In Midland, Mich., it begins to feel a lot like Christmas back in October, when the aromatic scent of baking cookies and jolly laughter emanate from a classroom where students are learning the art and science of becoming Santa Claus.
“He errors who thinks Santa enters through the chimney,” observed Charles W. Howard (1896-1966), who first established this niche curriculum — the longest-running program of its kind — in 1937, and served as technical advisor for “Miracle on 34th Street a decade later. “Santa enters through the heart.”
“Typically, half of our attendees are new to the program, while the others are returning students. It’s like a big reunion every year.”
— Holly Valent
Dubbed “the Harvard of Santa Claus schools” by CBS News, the 79-year-old, non-profit Charles W. Howard Santa Claus School based in downtown Midland has been overseen by current deans and husband/wife team Tom and Holly Valent since 1986, and the couple remains rooted to Howard’s mission.
“Our focus is finding the heart of Santa, not necessarily how to make a business out of being Santa,” Holly says. “There’s definitely a difference.”
There’s also no shortage of interest. In fact, because the Valents cap enrollment at 120 students to ensure a personal, quality experience, they annually find themselves having to turn people away. “Typically, half of our attendees are new to the program, while the others are returning students,” shares Holly. “It’s like a big reunion every year.”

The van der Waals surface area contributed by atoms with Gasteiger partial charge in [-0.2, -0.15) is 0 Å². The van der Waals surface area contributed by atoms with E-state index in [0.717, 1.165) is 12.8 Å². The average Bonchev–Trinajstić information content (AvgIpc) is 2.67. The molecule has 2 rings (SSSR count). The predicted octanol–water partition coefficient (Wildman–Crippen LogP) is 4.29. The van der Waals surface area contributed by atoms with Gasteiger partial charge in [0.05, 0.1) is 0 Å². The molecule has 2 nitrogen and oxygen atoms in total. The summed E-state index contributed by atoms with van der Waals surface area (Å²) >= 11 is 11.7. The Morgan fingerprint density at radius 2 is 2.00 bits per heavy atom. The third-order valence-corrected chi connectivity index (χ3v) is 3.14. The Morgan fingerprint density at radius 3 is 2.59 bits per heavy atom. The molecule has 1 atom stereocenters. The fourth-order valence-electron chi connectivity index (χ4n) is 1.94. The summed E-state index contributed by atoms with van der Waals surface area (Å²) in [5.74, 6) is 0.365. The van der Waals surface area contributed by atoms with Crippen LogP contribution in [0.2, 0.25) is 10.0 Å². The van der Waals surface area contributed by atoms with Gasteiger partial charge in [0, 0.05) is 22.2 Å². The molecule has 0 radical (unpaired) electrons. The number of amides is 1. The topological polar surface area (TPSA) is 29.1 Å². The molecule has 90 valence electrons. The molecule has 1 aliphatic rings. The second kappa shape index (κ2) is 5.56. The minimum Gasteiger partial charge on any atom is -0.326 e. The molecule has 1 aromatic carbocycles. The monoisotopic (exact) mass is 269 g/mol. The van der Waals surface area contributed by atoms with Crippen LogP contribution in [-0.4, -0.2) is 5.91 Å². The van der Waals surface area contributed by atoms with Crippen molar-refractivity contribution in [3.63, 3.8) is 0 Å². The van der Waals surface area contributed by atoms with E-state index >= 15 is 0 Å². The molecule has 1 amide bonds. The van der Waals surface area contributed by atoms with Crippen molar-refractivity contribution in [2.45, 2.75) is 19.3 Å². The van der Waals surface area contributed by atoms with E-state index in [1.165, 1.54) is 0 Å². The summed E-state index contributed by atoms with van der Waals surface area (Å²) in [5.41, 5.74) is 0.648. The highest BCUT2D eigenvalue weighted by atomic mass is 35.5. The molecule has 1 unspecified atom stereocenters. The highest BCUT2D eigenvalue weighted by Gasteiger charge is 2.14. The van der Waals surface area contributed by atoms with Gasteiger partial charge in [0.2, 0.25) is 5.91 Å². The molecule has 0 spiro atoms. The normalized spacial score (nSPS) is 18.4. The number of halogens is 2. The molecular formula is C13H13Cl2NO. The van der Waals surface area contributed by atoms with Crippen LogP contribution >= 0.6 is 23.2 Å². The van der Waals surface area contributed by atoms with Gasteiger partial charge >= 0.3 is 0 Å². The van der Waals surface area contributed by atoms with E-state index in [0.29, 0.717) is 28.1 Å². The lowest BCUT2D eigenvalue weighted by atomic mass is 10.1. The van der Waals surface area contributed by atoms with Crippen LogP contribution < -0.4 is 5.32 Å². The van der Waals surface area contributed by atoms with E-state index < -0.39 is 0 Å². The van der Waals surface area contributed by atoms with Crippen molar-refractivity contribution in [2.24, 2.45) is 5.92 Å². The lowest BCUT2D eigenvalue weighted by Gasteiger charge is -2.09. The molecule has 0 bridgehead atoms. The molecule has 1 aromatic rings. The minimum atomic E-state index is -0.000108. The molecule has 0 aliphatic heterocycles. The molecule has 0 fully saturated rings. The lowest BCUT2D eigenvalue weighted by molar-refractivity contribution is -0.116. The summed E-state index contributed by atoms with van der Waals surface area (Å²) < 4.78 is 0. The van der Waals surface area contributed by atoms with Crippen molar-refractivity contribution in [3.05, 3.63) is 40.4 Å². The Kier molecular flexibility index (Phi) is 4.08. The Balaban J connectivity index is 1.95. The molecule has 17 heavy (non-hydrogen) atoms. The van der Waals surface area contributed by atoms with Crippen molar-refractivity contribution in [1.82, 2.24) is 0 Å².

In 1995, stateside popularity of the festive Midland classes also led the Valents to host the first international World Santa School in Illulisatt, Greenland, which attracted participation from 14 countries.
Pupils at the CWH Santa Claus School explore the historical traditions of Christmas including St. Nick’s launch and legacy and learn how to dress, talk and laugh just like the Big Man himself. There’s even a field trip to Toys R’ Us to be current on the season’s top toys. “But most of all,” notes Tom, “students learn how to listen to children’s dreams.”
Although the average age of pupils at the school is 60, students from 21 to 90 years old have attended. Regardless, the Valents say, aspiring Santas are always young-at-heart. And from doctors to attorneys, coal miners to truck drivers, classmates always gel naturally — including an influx of ladies with a flair for being Mrs. Claus.
“You get to see people at their best,” Holly says. “It’s so much fun.
“And it’s such a happy feeling to send our Santas out, knowing they’ll bring joy to thousands of people. It’s really a snowball effect.”
To learn more, visit santaclausschool.com.
Lessons Learned at Santa School
Three-day sessions ($415 for new students and $365 for returning pupils) begin by snapping on a pair of red suspenders bearing the school’s name and cover a gamut of Kris Kringle subjects including key insights like these:
• History of Saint Nicholas and Santa Claus
• Proper dress, make-up and beard care
• How to “ho-ho-ho” (taught by a professional singer)
• Communicating in sign language
• Elves and reindeer facts
• Simulated sled flight training
• Crafts and woodworking
• Training for radio, TV and other media interviews
• Aerobics and other ways to stay jolly and fit